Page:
According to a R&R Magazine report, the captain of the tanker had a “perfect response” to the suspected hijackers, who might seek asylum in the UK.
“A Spanish boat put the headlights on the rudder, and then we saw the men sitting there,” said Carl Kvalheim, CEO of Champion Tankers.
They were brought on the ship and finally arrested by the Norwegian authorities on October 17th.
“We will likely verify our ships more carefully before they leave Nigeria from now on,” Kvalheim added.
Human rights law
The men suspected of stirring up trouble in Nave Andromeda may face a long legal battle to remain in the UK, but their deportation is not guaranteed.
David Wood, Director General of Immigration Enforcement at the Home Office until 2015, warned that even if men were imprisoned for more than three years, they could still fight deportation under Article 3 of the Human Rights Act.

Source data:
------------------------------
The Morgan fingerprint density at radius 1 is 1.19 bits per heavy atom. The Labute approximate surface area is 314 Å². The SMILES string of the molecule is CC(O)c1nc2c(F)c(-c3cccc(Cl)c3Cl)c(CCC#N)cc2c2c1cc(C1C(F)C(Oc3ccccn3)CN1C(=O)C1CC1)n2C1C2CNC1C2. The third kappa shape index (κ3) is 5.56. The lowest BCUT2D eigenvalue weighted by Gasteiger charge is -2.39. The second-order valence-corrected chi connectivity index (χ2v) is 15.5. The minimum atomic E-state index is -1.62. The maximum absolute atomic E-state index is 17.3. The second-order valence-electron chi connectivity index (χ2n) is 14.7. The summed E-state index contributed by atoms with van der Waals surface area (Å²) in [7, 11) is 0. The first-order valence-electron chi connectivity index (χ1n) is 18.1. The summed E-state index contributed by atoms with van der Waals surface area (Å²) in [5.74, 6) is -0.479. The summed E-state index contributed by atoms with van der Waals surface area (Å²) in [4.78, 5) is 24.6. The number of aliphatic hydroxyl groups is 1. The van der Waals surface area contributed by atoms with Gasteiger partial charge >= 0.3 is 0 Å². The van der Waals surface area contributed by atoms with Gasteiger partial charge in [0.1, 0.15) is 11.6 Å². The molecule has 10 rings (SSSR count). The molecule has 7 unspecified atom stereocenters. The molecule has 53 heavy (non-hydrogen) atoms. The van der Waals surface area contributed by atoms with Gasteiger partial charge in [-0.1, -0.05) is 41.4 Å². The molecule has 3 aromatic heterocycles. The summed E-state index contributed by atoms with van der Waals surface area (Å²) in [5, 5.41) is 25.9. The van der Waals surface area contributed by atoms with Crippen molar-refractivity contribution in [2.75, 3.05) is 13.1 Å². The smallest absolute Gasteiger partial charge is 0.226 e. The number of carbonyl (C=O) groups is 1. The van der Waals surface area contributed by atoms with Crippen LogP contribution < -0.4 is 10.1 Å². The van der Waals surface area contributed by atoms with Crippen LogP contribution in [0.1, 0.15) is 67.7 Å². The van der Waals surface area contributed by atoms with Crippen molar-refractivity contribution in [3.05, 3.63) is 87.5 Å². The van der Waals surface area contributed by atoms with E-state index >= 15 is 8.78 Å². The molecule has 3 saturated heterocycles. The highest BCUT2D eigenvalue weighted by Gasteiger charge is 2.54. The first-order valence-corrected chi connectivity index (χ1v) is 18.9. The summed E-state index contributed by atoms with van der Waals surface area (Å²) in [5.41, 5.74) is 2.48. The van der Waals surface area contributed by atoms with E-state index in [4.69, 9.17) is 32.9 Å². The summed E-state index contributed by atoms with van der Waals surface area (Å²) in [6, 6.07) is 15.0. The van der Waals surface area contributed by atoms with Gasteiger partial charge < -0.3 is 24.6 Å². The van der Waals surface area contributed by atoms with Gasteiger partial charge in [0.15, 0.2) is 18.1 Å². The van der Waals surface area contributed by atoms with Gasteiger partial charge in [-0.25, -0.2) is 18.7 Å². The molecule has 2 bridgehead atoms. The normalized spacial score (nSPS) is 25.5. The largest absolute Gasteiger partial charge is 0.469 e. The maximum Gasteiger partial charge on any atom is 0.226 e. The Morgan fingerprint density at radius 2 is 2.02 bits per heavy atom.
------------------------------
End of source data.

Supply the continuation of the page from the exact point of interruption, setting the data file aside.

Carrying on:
“If you are sentenced to long prison terms, the Human Rights Act allows for revocation of refugee status but does not overcome Article 3,” said Mr. Wood.
Another problem, Mr. Wood added, was to get Nigeria’s consent to return travelers surreptitiously once they served any prison sentence, despite any claim under Article 3.
“At the end of the day, they don’t say we will not send these people back.” They say, “We are not satisfied that this person is a Nigerian,” and they are not involved in any discussion about this.
It comes at a time when the ministers are trying to confront the wave of migrants crossing the canal (Watch the video below of migrants arriving at Kent Beach in SeptemberThat totaled 7,500 this year, nearly four times the 1,900 in the whole of 2019.
A number of deportation flights took place On the basis of last-minute appeals on human rights grounds.
It is understood Priti Patel, the Home Secretary, is seeking to limit the use of Article 3, which has been exploited by killers, rapists and other dangerous criminals.
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Source: R&R Magazine